At the mile 10ish aid station, my wife was there to meet us. That was a great pick me up, I was beginning to doubt myself by that point. We were inching closer to cut-off times. The climbs on this course were nothing like what I trained on (great lesson to myself for future races- MORE HILLS). My legs/mind were not feeling great leaving the aid station, but we had a 5 1/2 hr cut-off at mile 19.5 to beat. Adam and his wife are super strong runners, and I felt terrible holding them back, but they stayed with me, encouraging me and trying their best to pull me along.


Beginning of the end…
It was around mile 12 that the wheels began to fall off. I was overheating, behind on calories and was just over the whole thing. I sat down on the side of trail and wanted to be done. Adam was a little ways ahead but made his way back to me, and sat down. We hung out for a few minutes, and he gave me the best running advice I’d heard to that point- “things will always get better.” After a few minutes in the dark place, I pulled out, and we forged ahead. The burst of good vibes was short lived however. After just a couple more miles, I was done, I knew there was no way mathematically I could make the cut-offs. So I told Adam and Evan to go on, I didn’t want to ruin their day as well. So they reluctantly went ahead. I finally made it to the aid station at mile 16, which was also a make-shift hospital at this point. It was on the backside of the lolly-pop style course, and had terrible access. The crews had a couple pick-ups down there that they were able to take a few people out. But as my luck would have it, the next time they could drive out would be a couple hours. So my only option was to head out for the next 3.5 miles, to AS 19.5 where the official cut-off would be. Holy hell, what a long 3.5 miles that was. I was miserable, feeling like a failure, like an idiot for even attempting something so dumb. I kept an eye on my watch the whole time, waiting for the time when I would officially miss the cut-off. Strangely, I was so relieved when that time came/went. I knew, for what its worth, that I didn’t quit, I just got cut-off. So that was a small victory, basically the only one that day.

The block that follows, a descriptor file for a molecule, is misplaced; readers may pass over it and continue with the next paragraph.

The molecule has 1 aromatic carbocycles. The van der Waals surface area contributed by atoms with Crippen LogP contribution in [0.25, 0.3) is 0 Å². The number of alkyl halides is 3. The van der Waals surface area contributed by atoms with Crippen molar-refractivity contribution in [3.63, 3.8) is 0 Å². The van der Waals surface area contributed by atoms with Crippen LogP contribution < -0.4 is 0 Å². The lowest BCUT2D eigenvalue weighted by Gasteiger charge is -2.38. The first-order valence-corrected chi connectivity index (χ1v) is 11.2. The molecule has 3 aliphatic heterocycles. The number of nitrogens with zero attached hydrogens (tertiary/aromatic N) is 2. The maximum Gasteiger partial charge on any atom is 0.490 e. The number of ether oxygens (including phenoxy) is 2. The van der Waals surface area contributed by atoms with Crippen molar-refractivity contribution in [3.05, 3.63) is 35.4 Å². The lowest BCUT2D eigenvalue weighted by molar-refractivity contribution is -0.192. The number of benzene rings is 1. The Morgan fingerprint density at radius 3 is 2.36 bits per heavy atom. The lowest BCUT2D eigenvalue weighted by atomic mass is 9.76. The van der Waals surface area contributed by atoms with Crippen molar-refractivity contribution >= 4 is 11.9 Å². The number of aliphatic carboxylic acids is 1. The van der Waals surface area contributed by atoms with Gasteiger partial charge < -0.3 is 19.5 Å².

I was miserable, feeling like a failure, like an idiot for even attempting something so dumb.
I could hear the aid station and families up ahead, I wasn’t running at this point, just a slow shuffle, when Adam came running down the trail toward me. I was totally confused, how the hell did they miss the cut-off. I was wanting to get to the finish line to watch them cross. But he said, him and Evan just missed the cut-off by a few minutes (my fault, although he still won’t let me take blame). My wife was there, and I’m not sure I’ve ever been so happy to see her. She still doesn’t understand this stupid sport, but she supports me 100 percent.


Moral victories…
The AS captain at the cut-off was saying this year was the highest % of DNFs they had ever seen. The heat and yellow jackets wreaked havoc on a large percentage, so that was a small moral victory I guess.


I was happy to be done, ready to go eat and just relax with the family. I learned a lot that day. Some good/some bad. Even though I had fallen apart and vowed to never run again, the next day I signed up for my next ultra attempt. I ran and finished the Frozen Sasquatch 50k in my hometown that January. I didn’t finish anywhere near the top, sadly, it was 3rd from last. But I didn’t give a damn, an ultra finish is a finish in my eyes. Since that time, I’ve finished a second 50k this past March in Eleanor WV. Still finished toward the back, but who cares, someone has to pull up the rear!


Scott is the founder of Becoming Ultra and spends most of his time with his family and ideas to get people moving!